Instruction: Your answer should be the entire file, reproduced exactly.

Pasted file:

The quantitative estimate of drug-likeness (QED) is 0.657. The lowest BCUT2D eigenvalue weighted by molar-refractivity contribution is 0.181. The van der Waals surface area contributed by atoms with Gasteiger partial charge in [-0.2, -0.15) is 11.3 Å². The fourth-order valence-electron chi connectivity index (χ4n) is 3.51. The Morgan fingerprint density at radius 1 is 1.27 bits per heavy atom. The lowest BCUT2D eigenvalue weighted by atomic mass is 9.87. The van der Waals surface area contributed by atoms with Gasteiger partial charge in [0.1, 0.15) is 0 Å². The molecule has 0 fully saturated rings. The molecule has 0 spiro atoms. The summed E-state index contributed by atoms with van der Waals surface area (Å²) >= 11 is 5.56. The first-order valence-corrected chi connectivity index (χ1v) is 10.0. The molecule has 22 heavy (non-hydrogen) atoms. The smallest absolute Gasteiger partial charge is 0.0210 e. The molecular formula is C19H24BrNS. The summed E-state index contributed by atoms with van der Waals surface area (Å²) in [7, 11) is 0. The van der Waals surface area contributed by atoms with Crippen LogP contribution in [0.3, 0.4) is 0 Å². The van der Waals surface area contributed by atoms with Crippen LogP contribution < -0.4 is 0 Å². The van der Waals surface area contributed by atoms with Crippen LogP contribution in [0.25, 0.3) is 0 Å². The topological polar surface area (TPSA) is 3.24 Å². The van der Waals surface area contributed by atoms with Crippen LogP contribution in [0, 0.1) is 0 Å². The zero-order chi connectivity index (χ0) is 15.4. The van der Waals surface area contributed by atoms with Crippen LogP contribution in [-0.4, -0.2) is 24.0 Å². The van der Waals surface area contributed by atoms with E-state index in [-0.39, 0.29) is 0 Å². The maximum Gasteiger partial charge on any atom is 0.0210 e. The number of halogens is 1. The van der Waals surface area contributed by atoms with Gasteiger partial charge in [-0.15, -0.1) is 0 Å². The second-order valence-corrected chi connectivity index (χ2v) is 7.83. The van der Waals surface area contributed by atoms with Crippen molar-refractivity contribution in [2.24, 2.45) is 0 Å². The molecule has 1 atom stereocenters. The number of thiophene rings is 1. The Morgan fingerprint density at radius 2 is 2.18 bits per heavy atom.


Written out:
The quantitative estimate of drug-likeness (QED) is 0.657. The lowest BCUT2D eigenvalue weighted by molar-refractivity contribution is 0.181. The van der Waals surface area contributed by atoms with Gasteiger partial charge in [-0.2, -0.15) is 11.3 Å². The fourth-order valence-electron chi connectivity index (χ4n) is 3.51. The Morgan fingerprint density at radius 1 is 1.27 bits per heavy atom. The lowest BCUT2D eigenvalue weighted by atomic mass is 9.87. The van der Waals surface area contributed by atoms with Gasteiger partial charge in [0.1, 0.15) is 0 Å². The molecule has 0 fully saturated rings. The molecule has 0 spiro atoms. The summed E-state index contributed by atoms with van der Waals surface area (Å²) >= 11 is 5.56. The first-order valence-corrected chi connectivity index (χ1v) is 10.0. The molecule has 22 heavy (non-hydrogen) atoms. The smallest absolute Gasteiger partial charge is 0.0210 e. The molecular formula is C19H24BrNS. The summed E-state index contributed by atoms with van der Waals surface area (Å²) in [7, 11) is 0. The van der Waals surface area contributed by atoms with Crippen LogP contribution in [0.3, 0.4) is 0 Å². The van der Waals surface area contributed by atoms with Crippen LogP contribution < -0.4 is 0 Å². The van der Waals surface area contributed by atoms with Crippen LogP contribution in [0.25, 0.3) is 0 Å². The topological polar surface area (TPSA) is 3.24 Å². The van der Waals surface area contributed by atoms with Crippen LogP contribution in [0, 0.1) is 0 Å². The zero-order chi connectivity index (χ0) is 15.4. The van der Waals surface area contributed by atoms with Crippen LogP contribution in [-0.4, -0.2) is 24.0 Å². The van der Waals surface area contributed by atoms with E-state index in [-0.39, 0.29) is 0 Å². The maximum Gasteiger partial charge on any atom is 0.0210 e. The number of halogens is 1. The van der Waals surface area contributed by atoms with Gasteiger partial charge in [-0.15, -0.1) is 0 Å². The second-order valence-corrected chi connectivity index (χ2v) is 7.83. The van der Waals surface area contributed by atoms with Crippen molar-refractivity contribution in [2.24, 2.45) is 0 Å². The molecule has 1 atom stereocenters. The number of thiophene rings is 1. The Morgan fingerprint density at radius 2 is 2.18 bits per heavy atom.